The first thing you should know about Kanye West's manic episode on tonight's Jimmy Kimmel Live is that he had some shit in the left corner of his mouth for a large portion of it. That was very distracting, and made everything he said that much harder to take seriously.
Last week, Katy Perry and Lady Gaga released the first singles of their respective upcoming albums, Prism and (my fingers groan a little bit louder with old age every time I type this) ARTPOP. The ensuing battle to the top of the charts was like a taste test between a Saltine and a Saltine piled with sprinkles, truffle oil, caviar, gold flakes, Madonna's post-True Blue eyebrow pluckings, and lead paint chips from the walls of Andy Warhol's Factory. Both songs are meta-noise — Perry's reggae-lite "Roar" is about working up the nerve to cause a ruckus ("I am a champion and you’re gonna hear me ROAR"), while Gaga's aggressively ugly "Applause" is about having the nerve to declare how life-affirming ruckus directed at you can be ("I live for the applause, applause, applause"). If you play "Roar" and "Applause" simultaneously on stereos facing each other, the songs solve each other while opening up a black hole of infinite vacuousness.
In 2011, America's most cherished treasures, acTORS James Franco and Anne Hathaway, hosted the Oscars. They didn't do a great job, but everyone's since moved on. We don't spend too much time psychoanalyzing the relationship of Anne Hathaway and James Franco, two people who don't seem to know each other that well.
The musical equivalent of the Hatfields and McCoys burying the hatchet (or Itchy and Scratchy burying the butcher knife) occurred Saturday night when Oasis' Noel Gallagher joined Blur's Damon Albarn and Graham Coxon onstage at London's Royal Albert Hall for the Teenage Cancer Trust benefit show. Rock legend Paul Weller (of the Jam, among things) and poet Michael Horovitz also shared the stage. They played Blur's 1999 single "Tender," one of the happiest sad songs ever written.
"Boston," a cramped Hollywood crime movie set populated primarily by the lesser Wahlbergs, is engaged in a gleeful back-and-forth exchange of japes with a national media outlet, calling to mind the beaming smile of a developmentally disabled child who has just been allowed to win a game of tag with a grown man.
Last night's American Idol should have included footage of the infamous Mariah Carey/Nicki Minaj feud, which TMZ broke the news on in October, getting us (well, me, at least) all excited in the process. Instead of hearing Mariah call Nicki a "bitch" in earnest and Nicki yelp, "Off with your head, off with your head," in HD, we got what led up to the ranting and exasperation: a disagreement about pigeonholing a singer who'd auditioned as "country." Nicki ended up storming off, and during the next round of auditions, both parties seemed to be walking on eggshells around each other.
Last night, Fox screened about an hour's worth of footage of the first two episodes of the upcoming season of American Idol (premiering Wednesday) to fans and contest winners in movie theaters around the country. It was as weird as it sounds, but thoroughly entertaining. Immediately, it was clear that pitting classic diva (Mariah Carey) against nu-diva (Nicki Minaj) is every bit the genius casting that it seemed to be when it was announced last year. And what's more, Nicki Minaj has emerged as the favorite in this now-legendary, inevitable feud. Minaj wins in the category of what matters most: entertainment value. She is by far the most magnetic persona on the judging panel.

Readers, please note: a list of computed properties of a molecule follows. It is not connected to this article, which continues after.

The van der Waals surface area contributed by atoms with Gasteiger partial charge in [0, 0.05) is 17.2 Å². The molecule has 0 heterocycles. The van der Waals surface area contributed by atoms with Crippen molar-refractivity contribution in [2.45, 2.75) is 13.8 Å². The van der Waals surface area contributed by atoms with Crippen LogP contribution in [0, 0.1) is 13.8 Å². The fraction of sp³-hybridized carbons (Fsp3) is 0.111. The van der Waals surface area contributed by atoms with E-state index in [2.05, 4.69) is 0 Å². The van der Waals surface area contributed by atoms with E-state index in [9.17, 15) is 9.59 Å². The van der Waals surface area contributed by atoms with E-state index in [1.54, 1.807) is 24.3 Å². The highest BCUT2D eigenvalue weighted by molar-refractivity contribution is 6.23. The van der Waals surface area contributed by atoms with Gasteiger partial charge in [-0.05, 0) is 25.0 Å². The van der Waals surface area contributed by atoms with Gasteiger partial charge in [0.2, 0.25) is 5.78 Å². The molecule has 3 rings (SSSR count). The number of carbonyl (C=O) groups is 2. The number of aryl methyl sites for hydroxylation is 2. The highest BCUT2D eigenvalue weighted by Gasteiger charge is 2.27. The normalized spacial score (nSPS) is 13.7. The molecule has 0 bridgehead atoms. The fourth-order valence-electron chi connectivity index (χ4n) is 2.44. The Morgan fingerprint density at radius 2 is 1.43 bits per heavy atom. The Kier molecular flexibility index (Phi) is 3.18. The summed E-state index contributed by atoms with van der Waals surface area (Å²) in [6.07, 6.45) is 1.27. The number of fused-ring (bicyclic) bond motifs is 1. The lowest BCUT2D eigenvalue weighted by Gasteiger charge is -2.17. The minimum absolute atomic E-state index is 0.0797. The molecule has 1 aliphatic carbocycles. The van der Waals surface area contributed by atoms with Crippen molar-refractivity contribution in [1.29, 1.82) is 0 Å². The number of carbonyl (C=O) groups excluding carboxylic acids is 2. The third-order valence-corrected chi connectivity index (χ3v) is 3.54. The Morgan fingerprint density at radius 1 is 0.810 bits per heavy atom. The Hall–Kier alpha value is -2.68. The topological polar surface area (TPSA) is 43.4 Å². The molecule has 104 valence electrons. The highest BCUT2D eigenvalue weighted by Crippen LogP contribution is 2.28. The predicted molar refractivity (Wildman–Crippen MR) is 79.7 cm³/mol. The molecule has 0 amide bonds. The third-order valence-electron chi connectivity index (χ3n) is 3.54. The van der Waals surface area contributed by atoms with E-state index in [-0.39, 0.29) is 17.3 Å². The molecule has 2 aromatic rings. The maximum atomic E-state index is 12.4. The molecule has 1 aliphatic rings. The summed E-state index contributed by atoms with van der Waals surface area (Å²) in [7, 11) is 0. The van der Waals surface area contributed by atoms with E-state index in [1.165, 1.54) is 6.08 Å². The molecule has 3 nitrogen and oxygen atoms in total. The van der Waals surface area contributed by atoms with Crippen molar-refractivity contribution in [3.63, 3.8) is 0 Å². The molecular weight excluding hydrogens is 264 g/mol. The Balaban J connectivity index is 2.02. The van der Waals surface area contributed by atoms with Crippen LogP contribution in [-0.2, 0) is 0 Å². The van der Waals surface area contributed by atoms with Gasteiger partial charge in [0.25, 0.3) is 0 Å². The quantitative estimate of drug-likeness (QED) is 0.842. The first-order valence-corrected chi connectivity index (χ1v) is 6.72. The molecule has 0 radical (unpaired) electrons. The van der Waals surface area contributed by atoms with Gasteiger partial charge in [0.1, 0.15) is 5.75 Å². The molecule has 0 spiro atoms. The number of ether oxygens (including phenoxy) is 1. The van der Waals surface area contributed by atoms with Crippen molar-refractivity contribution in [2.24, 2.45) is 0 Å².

Non-Senator Rick Santorum has announced his intention to combat the Senate confirmation of Chuck Hagel for Defense secretary. There's a lot to that sentence, so let me re-state: Rick Santorum, who as a regular, non-elected citizen has no more power than you or me or Bobby McGee, is going to attempt to hold up Chuck Hagel's nomination as Secretary of Defense. Because Congress needs help to be inert and unproductive.
This week, Chris Carter and Cosey Fanni Tutti released what would have been the final album from industrial music's parents Throbbing Gristle were it actually allowed to be called a Throbbing Gristle album. Desertshore/The Final Report features one disc of covers of the 1970 album by Velvet Underground collaborator Nico (that'd be Desertshore) and one of new, original material. It does not, however, include any contributions from former TG frontman (/people) Genesis P-Orridge, who left the group (or was forced out, depending on who's telling the story) in 2010. This is a point of contention — its release caused a Twitter spat between Carter and P-Orridge. P-Orridge called for its boycott; Chris and Cosi pressed on, regardless. If this double album, which features their last work with Peter "Sleazy" Christopherson (who died in 2010), counts as revenge, then it's a bizarre piece of revenge fit for Throbbing Gristle: an arid take on a cult album by Nico that features on vocals the likes of porn's Sasha Grey, Enter the Void director Gaspar Noé and Antony Hegarty. I bet if P-Orridge weren't so close to it, s/he would appreciate it.
How were you occupying yourself in this trying time? Could you eat? Sleep? Did white wine even taste sweet anymore? Whether you were Team Hoda and Kathie Lee or Team Chelsea, you can finally unclench your butt cheeks and relax.